DOHA: With the UCI Road World Championships Doha 2016 just a few weeks away, preparations for it are in full swing.
All major competitions are made up of innumerous little details, the moving parts that make the event machinery work. Multiple problems can be expected to crop up, with little or no warning.
Under such circumstances, it is imperative to have a veteran troubleshooter on board to get things back on track. For the Local Organising Committee of the UCI Road World Championships Doha 2016, that person is Executive Director Ahmed Abdulla Al Hemaidi.
Al Hemaidi, one of the longest serving officials at the Qatar Cycling Federation, has been an integral part of every decision related to the Road World Championships in Doha.
In a candid chat, he spoke about the competition, its organisation and race favourites. Here are excerpts from the interview.
The UCI Road World Championships are coming to the Middle East for the first time. How much value do you see the event bringing to Qatar?
This is the competition’s first visit to the Middle East and it’s a big honour for us to be chosen to host it. It brings with it a lot of added value for our country. We’ll yet again prove we’re up to the challenge of hosting any kind of sporting event.
Once the event begins, the world’s collective focus will be on Qatar and we’ll do everything possible to showcase our country. We are on target with preparations. We are working hard to ensure the competition is unlike anything seen before.
Doha has always been an excellent host for international events...
Our sporting legacy truly began with the hosting of the 2006 Doha Asian Games. Since then, there has been no turning back. The country organised key events in many disciplines, including the AFC Asian Cup football, Arab Games and the IAAF Indoor Athletics World Championships. Now it is our turn to contribute to the country’s growing legacy in sports.
The UCI Road World Championships Doha 2016 is arguably the biggest international event in the last decade...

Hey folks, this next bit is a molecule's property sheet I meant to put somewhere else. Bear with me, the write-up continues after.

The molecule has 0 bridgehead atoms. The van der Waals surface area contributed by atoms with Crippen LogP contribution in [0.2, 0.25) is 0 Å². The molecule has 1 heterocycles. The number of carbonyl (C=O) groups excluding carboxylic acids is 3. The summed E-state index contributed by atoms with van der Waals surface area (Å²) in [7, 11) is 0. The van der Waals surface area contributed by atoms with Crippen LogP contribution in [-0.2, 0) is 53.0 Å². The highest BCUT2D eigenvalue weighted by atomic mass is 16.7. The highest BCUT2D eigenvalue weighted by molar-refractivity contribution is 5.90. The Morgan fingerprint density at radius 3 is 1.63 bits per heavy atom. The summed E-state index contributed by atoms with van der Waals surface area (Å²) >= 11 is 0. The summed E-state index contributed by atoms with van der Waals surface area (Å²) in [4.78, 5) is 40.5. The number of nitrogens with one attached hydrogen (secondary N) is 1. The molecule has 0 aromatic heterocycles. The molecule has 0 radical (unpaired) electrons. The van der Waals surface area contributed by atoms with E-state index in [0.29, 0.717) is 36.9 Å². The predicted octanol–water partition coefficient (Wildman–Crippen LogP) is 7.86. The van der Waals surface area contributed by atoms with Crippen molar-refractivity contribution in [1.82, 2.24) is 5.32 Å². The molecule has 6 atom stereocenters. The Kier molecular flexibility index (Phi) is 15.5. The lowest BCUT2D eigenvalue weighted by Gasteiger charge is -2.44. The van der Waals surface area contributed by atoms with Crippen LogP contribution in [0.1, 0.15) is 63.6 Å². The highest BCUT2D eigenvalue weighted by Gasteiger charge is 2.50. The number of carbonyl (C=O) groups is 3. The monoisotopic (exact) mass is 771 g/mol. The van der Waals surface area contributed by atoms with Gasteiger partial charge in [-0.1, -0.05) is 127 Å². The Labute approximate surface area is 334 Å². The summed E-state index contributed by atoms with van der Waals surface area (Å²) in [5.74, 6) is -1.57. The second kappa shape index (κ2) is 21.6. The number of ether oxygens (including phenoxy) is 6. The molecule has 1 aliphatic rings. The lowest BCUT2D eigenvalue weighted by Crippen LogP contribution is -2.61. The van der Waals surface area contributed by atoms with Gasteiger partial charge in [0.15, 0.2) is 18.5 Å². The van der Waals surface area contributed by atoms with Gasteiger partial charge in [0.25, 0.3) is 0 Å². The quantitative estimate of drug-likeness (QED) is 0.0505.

It is arguably the biggest single-discipline competition Qatar has ever held. We won our bid to host the event during the 2012 UCI Road World Championships in the Netherlands. Ever since then, we have been preparing and counting down days to this event. Now that it is near, we are very excited. We cannot wait for the action to begin. This competition will raise Qatar’s profile to new heights in the world of cycling.
Has the UCI Road World Championships Doha 2016 been a knowledge building exercise for local organisers?
We pride ourselves on the wealth of local expertise we have created by organising major cycling events. Races like the Tour of Qatar, Ladies Tour of Qatar and the Tour of Zubarah helped us build a strong organisational base, in terms of staff and volunteers. It’ll stand us in good stead during the UCI Road World Championships Doha 2016.
Moreover, by regularly putting cycling in the spotlight, we have managed to further popularise it as a healthy exercise option for the public. Over the years, we have also started seeing more youngsters come into the sport. Our future looks really bright.
How different will this race be from the Tour of Qatar and other events in the past?
It will be a totally different experience. Each year, the Tours bring together a limited number of teams, over five or six race days. But the UCI Road World Championships is much wider in scope, with a far greater number of national teams and cyclists. We are expecting around 1,000 riders from 75 countries to take part.
Obviously, the 2016 UCI Road World Championships are a much bigger operation. But rest assured we are up to the challenge. We have exhaustively looked at every angle and we are very confident in our ability to put up a memorable tournament.
Which event are you looking forward to and why?
I am eagerly waiting the women’s and men’s Elite Road Races, on October 15 and October 16 respectively. We will have one of the best line-ups in history and I am sure it will be a fight to finish. Hopefully, these two races will give our competition a fitting farewell.
Do you think Asian cyclists will finally make a mark in the tournament, now that it is being hosted in an Asian country?
Yes, I think so. If you look at the past few UCI Road World Championships, Asian riders have been improving consistently. I expect the Japanese, South Korean and Chinese riders to shine in Doha. I wish them well.